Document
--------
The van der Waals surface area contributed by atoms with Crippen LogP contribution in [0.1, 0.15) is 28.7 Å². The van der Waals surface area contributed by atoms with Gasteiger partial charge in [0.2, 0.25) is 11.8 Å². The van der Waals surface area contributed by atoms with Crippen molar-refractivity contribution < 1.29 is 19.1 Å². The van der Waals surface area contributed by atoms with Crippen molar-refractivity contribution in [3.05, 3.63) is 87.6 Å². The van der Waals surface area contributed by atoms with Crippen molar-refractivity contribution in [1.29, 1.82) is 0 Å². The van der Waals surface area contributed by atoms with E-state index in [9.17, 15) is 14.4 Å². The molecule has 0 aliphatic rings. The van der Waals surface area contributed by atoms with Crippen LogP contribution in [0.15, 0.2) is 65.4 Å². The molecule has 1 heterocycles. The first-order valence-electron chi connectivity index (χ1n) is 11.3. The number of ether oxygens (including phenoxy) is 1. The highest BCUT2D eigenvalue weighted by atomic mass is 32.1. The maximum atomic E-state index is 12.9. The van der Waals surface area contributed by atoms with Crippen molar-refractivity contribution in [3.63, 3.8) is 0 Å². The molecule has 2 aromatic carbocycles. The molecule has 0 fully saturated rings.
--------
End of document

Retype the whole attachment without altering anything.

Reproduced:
The van der Waals surface area contributed by atoms with Crippen LogP contribution in [0.1, 0.15) is 28.7 Å². The van der Waals surface area contributed by atoms with Gasteiger partial charge in [0.2, 0.25) is 11.8 Å². The van der Waals surface area contributed by atoms with Crippen molar-refractivity contribution < 1.29 is 19.1 Å². The van der Waals surface area contributed by atoms with Crippen molar-refractivity contribution in [3.05, 3.63) is 87.6 Å². The van der Waals surface area contributed by atoms with Crippen molar-refractivity contribution in [1.29, 1.82) is 0 Å². The van der Waals surface area contributed by atoms with E-state index in [9.17, 15) is 14.4 Å². The molecule has 0 aliphatic rings. The van der Waals surface area contributed by atoms with Crippen LogP contribution in [0.15, 0.2) is 65.4 Å². The molecule has 1 heterocycles. The first-order valence-electron chi connectivity index (χ1n) is 11.3. The number of ether oxygens (including phenoxy) is 1. The highest BCUT2D eigenvalue weighted by atomic mass is 32.1. The maximum atomic E-state index is 12.9. The van der Waals surface area contributed by atoms with Crippen molar-refractivity contribution in [3.63, 3.8) is 0 Å². The molecule has 2 aromatic carbocycles. The molecule has 0 fully saturated rings.